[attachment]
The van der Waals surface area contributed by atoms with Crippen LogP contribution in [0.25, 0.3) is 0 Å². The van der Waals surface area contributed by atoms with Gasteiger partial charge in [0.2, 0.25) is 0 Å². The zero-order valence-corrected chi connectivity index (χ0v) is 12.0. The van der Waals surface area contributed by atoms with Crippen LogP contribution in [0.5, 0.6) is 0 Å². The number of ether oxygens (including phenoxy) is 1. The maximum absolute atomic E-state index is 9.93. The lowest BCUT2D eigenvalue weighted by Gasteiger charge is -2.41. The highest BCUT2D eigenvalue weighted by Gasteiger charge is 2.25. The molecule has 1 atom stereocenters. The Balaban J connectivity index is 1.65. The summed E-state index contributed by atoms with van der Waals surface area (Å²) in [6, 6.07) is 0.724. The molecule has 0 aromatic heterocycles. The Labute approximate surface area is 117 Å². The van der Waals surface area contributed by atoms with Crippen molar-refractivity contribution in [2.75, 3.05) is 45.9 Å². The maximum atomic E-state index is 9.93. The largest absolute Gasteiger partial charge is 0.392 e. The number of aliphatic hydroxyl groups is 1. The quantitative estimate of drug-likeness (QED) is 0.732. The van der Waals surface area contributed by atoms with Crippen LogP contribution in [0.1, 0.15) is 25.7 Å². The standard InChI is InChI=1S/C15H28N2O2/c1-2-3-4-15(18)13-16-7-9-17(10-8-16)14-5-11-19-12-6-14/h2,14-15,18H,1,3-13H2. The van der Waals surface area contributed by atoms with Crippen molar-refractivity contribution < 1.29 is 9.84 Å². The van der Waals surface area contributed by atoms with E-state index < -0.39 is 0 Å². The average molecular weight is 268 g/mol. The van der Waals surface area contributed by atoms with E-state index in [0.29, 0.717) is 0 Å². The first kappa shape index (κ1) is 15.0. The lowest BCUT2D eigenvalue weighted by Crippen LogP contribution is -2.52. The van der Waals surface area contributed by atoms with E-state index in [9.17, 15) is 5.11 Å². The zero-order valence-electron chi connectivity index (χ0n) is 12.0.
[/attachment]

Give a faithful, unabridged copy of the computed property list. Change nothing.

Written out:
The van der Waals surface area contributed by atoms with Crippen LogP contribution in [0.25, 0.3) is 0 Å². The van der Waals surface area contributed by atoms with Gasteiger partial charge in [0.2, 0.25) is 0 Å². The zero-order valence-corrected chi connectivity index (χ0v) is 12.0. The van der Waals surface area contributed by atoms with Crippen LogP contribution in [0.5, 0.6) is 0 Å². The number of ether oxygens (including phenoxy) is 1. The maximum absolute atomic E-state index is 9.93. The lowest BCUT2D eigenvalue weighted by Gasteiger charge is -2.41. The highest BCUT2D eigenvalue weighted by Gasteiger charge is 2.25. The molecule has 1 atom stereocenters. The Balaban J connectivity index is 1.65. The summed E-state index contributed by atoms with van der Waals surface area (Å²) in [6, 6.07) is 0.724. The molecule has 0 aromatic heterocycles. The Labute approximate surface area is 117 Å². The van der Waals surface area contributed by atoms with Crippen molar-refractivity contribution in [2.75, 3.05) is 45.9 Å². The maximum atomic E-state index is 9.93. The largest absolute Gasteiger partial charge is 0.392 e. The number of aliphatic hydroxyl groups is 1. The quantitative estimate of drug-likeness (QED) is 0.732. The van der Waals surface area contributed by atoms with Crippen LogP contribution in [0.1, 0.15) is 25.7 Å². The standard InChI is InChI=1S/C15H28N2O2/c1-2-3-4-15(18)13-16-7-9-17(10-8-16)14-5-11-19-12-6-14/h2,14-15,18H,1,3-13H2. The van der Waals surface area contributed by atoms with Crippen molar-refractivity contribution < 1.29 is 9.84 Å². The van der Waals surface area contributed by atoms with E-state index < -0.39 is 0 Å². The average molecular weight is 268 g/mol. The van der Waals surface area contributed by atoms with E-state index in [0.29, 0.717) is 0 Å². The first kappa shape index (κ1) is 15.0. The lowest BCUT2D eigenvalue weighted by Crippen LogP contribution is -2.52. The van der Waals surface area contributed by atoms with E-state index in [9.17, 15) is 5.11 Å². The zero-order valence-electron chi connectivity index (χ0n) is 12.0.